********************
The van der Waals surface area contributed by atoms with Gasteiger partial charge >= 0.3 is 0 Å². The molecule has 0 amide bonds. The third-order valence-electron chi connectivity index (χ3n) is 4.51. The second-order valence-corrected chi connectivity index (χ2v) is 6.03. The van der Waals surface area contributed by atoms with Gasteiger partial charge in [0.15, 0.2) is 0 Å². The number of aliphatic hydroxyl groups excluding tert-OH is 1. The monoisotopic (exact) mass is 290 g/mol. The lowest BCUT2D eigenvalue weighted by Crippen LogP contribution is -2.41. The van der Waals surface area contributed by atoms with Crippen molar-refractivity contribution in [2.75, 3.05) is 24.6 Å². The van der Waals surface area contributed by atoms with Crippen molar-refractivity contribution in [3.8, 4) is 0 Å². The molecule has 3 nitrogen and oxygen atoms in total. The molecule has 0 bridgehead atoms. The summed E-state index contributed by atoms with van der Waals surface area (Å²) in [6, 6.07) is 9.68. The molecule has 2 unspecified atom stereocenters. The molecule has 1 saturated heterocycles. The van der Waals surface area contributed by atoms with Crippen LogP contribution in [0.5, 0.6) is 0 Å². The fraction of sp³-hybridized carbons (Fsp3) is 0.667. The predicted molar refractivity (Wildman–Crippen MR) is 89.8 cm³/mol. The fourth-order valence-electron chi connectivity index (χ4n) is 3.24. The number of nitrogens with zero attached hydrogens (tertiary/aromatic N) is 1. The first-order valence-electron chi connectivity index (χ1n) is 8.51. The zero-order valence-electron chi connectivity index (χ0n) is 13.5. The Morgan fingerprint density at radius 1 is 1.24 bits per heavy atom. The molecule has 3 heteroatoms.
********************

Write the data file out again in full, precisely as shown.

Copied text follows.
The van der Waals surface area contributed by atoms with Gasteiger partial charge >= 0.3 is 0 Å². The molecule has 0 amide bonds. The third-order valence-electron chi connectivity index (χ3n) is 4.51. The second-order valence-corrected chi connectivity index (χ2v) is 6.03. The van der Waals surface area contributed by atoms with Gasteiger partial charge in [0.15, 0.2) is 0 Å². The number of aliphatic hydroxyl groups excluding tert-OH is 1. The monoisotopic (exact) mass is 290 g/mol. The lowest BCUT2D eigenvalue weighted by Crippen LogP contribution is -2.41. The van der Waals surface area contributed by atoms with Crippen molar-refractivity contribution in [2.75, 3.05) is 24.6 Å². The van der Waals surface area contributed by atoms with Crippen molar-refractivity contribution in [3.8, 4) is 0 Å². The molecule has 3 nitrogen and oxygen atoms in total. The molecule has 0 bridgehead atoms. The summed E-state index contributed by atoms with van der Waals surface area (Å²) in [6, 6.07) is 9.68. The molecule has 2 unspecified atom stereocenters. The molecule has 1 saturated heterocycles. The van der Waals surface area contributed by atoms with Crippen LogP contribution in [0.5, 0.6) is 0 Å². The fraction of sp³-hybridized carbons (Fsp3) is 0.667. The predicted molar refractivity (Wildman–Crippen MR) is 89.8 cm³/mol. The fourth-order valence-electron chi connectivity index (χ4n) is 3.24. The number of nitrogens with zero attached hydrogens (tertiary/aromatic N) is 1. The first-order valence-electron chi connectivity index (χ1n) is 8.51. The zero-order valence-electron chi connectivity index (χ0n) is 13.5. The Morgan fingerprint density at radius 1 is 1.24 bits per heavy atom. The molecule has 3 heteroatoms.